Now, I do not quite remember how beautiful it is in its prose or syntax. I do, however, remember the intricacies of the plot, the relation to classic literature, and some other things which blend together in my mind with the movie. These things are artistic. There is an argument made by a Mr. Horn of Catholic Answers (and others have made it many times besides), that a Catholic doing things well brings honor to their religion. Well and good. The implication is that this will lead to conversion of the heretics. Perhaps this is the case with the book I mentioned above, some will say. The fact is, though, that all things resound to the glory of God, and in a godless age as ours, there is no way one can operate for a long time in any field without making some opposition to error, especially since it is so extensive. And so conversion must happen. This is because conviction must occur. And there is nothing in The Godfather which will convict a sinner to convert, much as there is nothing in Tolkien that would convict a sinner to convert. It does not even show the beauty of God or of true religion. Believe me, I appreciate the art of the novel more than most people, but without any grace flowing through it, it is simply a muddied pool, a perversion which uses beauty to seduce rather than to court, and a failing of men which furthers our issuance into hell.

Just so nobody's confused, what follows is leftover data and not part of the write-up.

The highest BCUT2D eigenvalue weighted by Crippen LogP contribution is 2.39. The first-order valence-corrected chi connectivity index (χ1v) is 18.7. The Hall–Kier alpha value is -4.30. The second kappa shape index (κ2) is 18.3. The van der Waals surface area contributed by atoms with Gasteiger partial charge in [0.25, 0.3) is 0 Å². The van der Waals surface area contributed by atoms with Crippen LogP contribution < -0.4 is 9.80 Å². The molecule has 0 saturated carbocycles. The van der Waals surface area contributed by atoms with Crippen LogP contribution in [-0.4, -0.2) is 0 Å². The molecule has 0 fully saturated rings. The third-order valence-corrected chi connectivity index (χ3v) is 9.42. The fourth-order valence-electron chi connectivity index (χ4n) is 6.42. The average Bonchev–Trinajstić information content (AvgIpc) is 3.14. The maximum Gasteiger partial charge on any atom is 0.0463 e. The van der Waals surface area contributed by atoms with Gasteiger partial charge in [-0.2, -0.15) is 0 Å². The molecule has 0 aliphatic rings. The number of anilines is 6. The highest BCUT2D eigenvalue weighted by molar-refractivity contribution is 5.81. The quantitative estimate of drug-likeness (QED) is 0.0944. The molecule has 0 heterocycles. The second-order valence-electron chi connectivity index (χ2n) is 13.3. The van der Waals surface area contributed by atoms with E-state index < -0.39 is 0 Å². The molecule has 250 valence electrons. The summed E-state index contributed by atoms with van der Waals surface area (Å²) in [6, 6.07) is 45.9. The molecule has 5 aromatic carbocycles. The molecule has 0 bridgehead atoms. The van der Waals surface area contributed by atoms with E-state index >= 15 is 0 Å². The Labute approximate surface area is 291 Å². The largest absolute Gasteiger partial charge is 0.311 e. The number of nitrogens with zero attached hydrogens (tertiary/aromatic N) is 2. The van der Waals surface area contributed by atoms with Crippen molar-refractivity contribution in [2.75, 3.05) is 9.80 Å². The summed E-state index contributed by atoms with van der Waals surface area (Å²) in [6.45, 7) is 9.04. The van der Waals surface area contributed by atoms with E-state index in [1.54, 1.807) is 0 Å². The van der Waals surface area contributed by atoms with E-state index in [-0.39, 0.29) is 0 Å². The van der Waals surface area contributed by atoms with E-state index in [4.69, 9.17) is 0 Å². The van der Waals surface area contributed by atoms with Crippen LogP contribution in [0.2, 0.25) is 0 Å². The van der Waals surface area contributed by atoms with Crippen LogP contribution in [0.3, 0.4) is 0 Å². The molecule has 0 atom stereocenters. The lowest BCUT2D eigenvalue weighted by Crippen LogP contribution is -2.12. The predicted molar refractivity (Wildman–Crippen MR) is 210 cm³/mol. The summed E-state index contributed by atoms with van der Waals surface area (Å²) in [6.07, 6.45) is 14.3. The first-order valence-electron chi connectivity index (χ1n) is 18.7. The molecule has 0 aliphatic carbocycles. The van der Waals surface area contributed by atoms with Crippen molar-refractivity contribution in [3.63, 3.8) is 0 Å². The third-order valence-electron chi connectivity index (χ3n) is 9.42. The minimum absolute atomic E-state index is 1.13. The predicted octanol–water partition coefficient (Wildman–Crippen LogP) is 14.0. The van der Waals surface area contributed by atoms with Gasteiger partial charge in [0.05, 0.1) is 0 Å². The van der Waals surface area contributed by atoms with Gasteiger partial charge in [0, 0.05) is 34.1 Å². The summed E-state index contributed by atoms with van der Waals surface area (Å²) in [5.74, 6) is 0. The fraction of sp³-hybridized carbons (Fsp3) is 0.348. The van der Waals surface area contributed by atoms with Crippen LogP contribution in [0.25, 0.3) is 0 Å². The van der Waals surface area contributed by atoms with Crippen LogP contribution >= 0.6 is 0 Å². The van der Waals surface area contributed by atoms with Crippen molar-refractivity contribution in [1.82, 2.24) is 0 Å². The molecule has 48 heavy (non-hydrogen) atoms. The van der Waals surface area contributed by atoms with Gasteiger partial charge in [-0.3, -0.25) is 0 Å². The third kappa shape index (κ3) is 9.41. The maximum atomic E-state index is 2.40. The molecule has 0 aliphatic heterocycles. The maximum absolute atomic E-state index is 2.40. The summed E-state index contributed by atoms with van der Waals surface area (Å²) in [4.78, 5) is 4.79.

What more is there to say about it? Others have said it better. Here is a good article on the dangers of Tolkien.

May the Lord preserve you,

Mr. Nathaniel Slattery